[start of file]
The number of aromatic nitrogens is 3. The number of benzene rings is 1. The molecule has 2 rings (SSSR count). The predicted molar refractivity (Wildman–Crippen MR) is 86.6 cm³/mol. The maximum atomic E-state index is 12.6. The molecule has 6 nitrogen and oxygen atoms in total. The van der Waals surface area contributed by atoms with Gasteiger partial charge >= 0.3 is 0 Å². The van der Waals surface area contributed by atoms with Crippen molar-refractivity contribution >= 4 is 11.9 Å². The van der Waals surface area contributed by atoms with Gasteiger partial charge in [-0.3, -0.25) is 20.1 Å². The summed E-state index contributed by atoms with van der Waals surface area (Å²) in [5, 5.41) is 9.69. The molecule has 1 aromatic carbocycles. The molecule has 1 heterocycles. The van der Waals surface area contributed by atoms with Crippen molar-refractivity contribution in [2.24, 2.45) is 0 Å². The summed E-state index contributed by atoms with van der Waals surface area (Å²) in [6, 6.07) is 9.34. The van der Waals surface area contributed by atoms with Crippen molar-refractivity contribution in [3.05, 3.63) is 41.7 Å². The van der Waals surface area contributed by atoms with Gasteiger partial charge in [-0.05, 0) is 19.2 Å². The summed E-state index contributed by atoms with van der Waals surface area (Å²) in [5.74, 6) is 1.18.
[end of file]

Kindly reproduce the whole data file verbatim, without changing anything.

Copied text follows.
The number of aromatic nitrogens is 3. The number of benzene rings is 1. The molecule has 2 rings (SSSR count). The predicted molar refractivity (Wildman–Crippen MR) is 86.6 cm³/mol. The maximum atomic E-state index is 12.6. The molecule has 6 nitrogen and oxygen atoms in total. The van der Waals surface area contributed by atoms with Gasteiger partial charge >= 0.3 is 0 Å². The van der Waals surface area contributed by atoms with Crippen molar-refractivity contribution >= 4 is 11.9 Å². The van der Waals surface area contributed by atoms with Gasteiger partial charge in [-0.3, -0.25) is 20.1 Å². The summed E-state index contributed by atoms with van der Waals surface area (Å²) in [5, 5.41) is 9.69. The molecule has 1 aromatic carbocycles. The molecule has 1 heterocycles. The van der Waals surface area contributed by atoms with Crippen molar-refractivity contribution in [2.24, 2.45) is 0 Å². The summed E-state index contributed by atoms with van der Waals surface area (Å²) in [6, 6.07) is 9.34. The van der Waals surface area contributed by atoms with Crippen molar-refractivity contribution in [3.05, 3.63) is 41.7 Å². The van der Waals surface area contributed by atoms with Gasteiger partial charge in [-0.05, 0) is 19.2 Å². The summed E-state index contributed by atoms with van der Waals surface area (Å²) in [5.74, 6) is 1.18.